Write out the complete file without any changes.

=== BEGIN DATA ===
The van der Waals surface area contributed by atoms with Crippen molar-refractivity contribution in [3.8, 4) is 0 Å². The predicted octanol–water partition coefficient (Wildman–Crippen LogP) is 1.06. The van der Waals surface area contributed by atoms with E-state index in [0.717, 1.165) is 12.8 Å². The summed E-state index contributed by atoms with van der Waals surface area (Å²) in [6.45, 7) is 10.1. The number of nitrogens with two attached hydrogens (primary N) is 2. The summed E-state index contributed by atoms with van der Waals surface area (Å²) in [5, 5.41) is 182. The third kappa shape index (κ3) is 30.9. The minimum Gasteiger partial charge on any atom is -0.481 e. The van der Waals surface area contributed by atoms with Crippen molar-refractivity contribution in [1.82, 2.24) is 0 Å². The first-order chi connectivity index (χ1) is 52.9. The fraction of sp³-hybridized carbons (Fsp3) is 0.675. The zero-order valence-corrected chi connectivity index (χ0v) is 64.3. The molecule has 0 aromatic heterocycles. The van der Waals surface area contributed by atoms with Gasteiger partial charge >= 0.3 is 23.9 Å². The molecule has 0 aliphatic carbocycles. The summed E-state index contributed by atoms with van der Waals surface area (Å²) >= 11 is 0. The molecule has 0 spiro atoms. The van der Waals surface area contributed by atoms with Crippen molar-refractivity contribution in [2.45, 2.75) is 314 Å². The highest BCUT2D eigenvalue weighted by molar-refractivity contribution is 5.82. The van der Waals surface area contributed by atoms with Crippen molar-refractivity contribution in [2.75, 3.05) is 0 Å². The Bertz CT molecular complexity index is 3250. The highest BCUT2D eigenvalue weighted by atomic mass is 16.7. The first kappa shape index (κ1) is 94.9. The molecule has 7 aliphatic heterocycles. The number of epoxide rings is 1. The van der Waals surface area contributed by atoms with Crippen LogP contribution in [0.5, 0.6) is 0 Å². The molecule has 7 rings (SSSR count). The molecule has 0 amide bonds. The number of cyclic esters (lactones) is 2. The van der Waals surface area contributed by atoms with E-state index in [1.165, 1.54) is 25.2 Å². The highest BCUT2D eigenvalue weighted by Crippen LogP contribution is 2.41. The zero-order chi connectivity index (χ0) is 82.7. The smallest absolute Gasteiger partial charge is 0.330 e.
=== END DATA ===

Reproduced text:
The van der Waals surface area contributed by atoms with Crippen molar-refractivity contribution in [3.8, 4) is 0 Å². The predicted octanol–water partition coefficient (Wildman–Crippen LogP) is 1.06. The van der Waals surface area contributed by atoms with E-state index in [0.717, 1.165) is 12.8 Å². The summed E-state index contributed by atoms with van der Waals surface area (Å²) in [6.45, 7) is 10.1. The number of nitrogens with two attached hydrogens (primary N) is 2. The summed E-state index contributed by atoms with van der Waals surface area (Å²) in [5, 5.41) is 182. The third kappa shape index (κ3) is 30.9. The minimum Gasteiger partial charge on any atom is -0.481 e. The van der Waals surface area contributed by atoms with Crippen molar-refractivity contribution in [1.82, 2.24) is 0 Å². The first-order chi connectivity index (χ1) is 52.9. The fraction of sp³-hybridized carbons (Fsp3) is 0.675. The zero-order valence-corrected chi connectivity index (χ0v) is 64.3. The molecule has 0 aromatic heterocycles. The van der Waals surface area contributed by atoms with Gasteiger partial charge >= 0.3 is 23.9 Å². The molecule has 0 aliphatic carbocycles. The summed E-state index contributed by atoms with van der Waals surface area (Å²) >= 11 is 0. The molecule has 0 spiro atoms. The van der Waals surface area contributed by atoms with Crippen molar-refractivity contribution in [2.45, 2.75) is 314 Å². The highest BCUT2D eigenvalue weighted by molar-refractivity contribution is 5.82. The van der Waals surface area contributed by atoms with Crippen molar-refractivity contribution in [2.75, 3.05) is 0 Å². The Bertz CT molecular complexity index is 3250. The highest BCUT2D eigenvalue weighted by atomic mass is 16.7. The first kappa shape index (κ1) is 94.9. The molecule has 7 aliphatic heterocycles. The number of epoxide rings is 1. The van der Waals surface area contributed by atoms with Crippen LogP contribution in [0.5, 0.6) is 0 Å². The molecule has 7 rings (SSSR count). The molecule has 0 amide bonds. The number of cyclic esters (lactones) is 2. The van der Waals surface area contributed by atoms with E-state index in [1.165, 1.54) is 25.2 Å². The highest BCUT2D eigenvalue weighted by Crippen LogP contribution is 2.41. The zero-order chi connectivity index (χ0) is 82.7. The smallest absolute Gasteiger partial charge is 0.330 e.